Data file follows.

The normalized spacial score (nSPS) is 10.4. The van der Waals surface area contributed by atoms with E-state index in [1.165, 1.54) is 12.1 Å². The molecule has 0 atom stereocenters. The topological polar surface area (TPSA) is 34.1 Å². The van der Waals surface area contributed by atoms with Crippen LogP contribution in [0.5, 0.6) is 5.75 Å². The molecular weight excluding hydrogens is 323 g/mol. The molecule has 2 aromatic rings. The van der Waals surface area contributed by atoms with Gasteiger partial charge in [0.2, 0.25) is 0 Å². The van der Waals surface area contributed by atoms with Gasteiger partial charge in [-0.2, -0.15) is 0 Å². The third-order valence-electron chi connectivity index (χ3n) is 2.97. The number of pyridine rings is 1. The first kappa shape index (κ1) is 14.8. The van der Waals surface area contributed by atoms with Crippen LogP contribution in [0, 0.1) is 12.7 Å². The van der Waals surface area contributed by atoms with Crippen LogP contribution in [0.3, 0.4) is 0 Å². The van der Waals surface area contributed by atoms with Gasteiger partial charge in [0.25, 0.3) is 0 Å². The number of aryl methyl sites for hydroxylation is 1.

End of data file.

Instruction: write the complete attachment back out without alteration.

The normalized spacial score (nSPS) is 10.4. The van der Waals surface area contributed by atoms with E-state index in [1.165, 1.54) is 12.1 Å². The molecule has 0 atom stereocenters. The topological polar surface area (TPSA) is 34.1 Å². The van der Waals surface area contributed by atoms with Crippen LogP contribution in [0.5, 0.6) is 5.75 Å². The molecular weight excluding hydrogens is 323 g/mol. The molecule has 2 aromatic rings. The van der Waals surface area contributed by atoms with Gasteiger partial charge in [0.2, 0.25) is 0 Å². The van der Waals surface area contributed by atoms with Gasteiger partial charge in [-0.2, -0.15) is 0 Å². The third-order valence-electron chi connectivity index (χ3n) is 2.97. The number of pyridine rings is 1. The first kappa shape index (κ1) is 14.8. The van der Waals surface area contributed by atoms with Crippen LogP contribution in [0, 0.1) is 12.7 Å². The van der Waals surface area contributed by atoms with Crippen LogP contribution in [0.3, 0.4) is 0 Å². The van der Waals surface area contributed by atoms with Gasteiger partial charge in [0.25, 0.3) is 0 Å². The number of aryl methyl sites for hydroxylation is 1.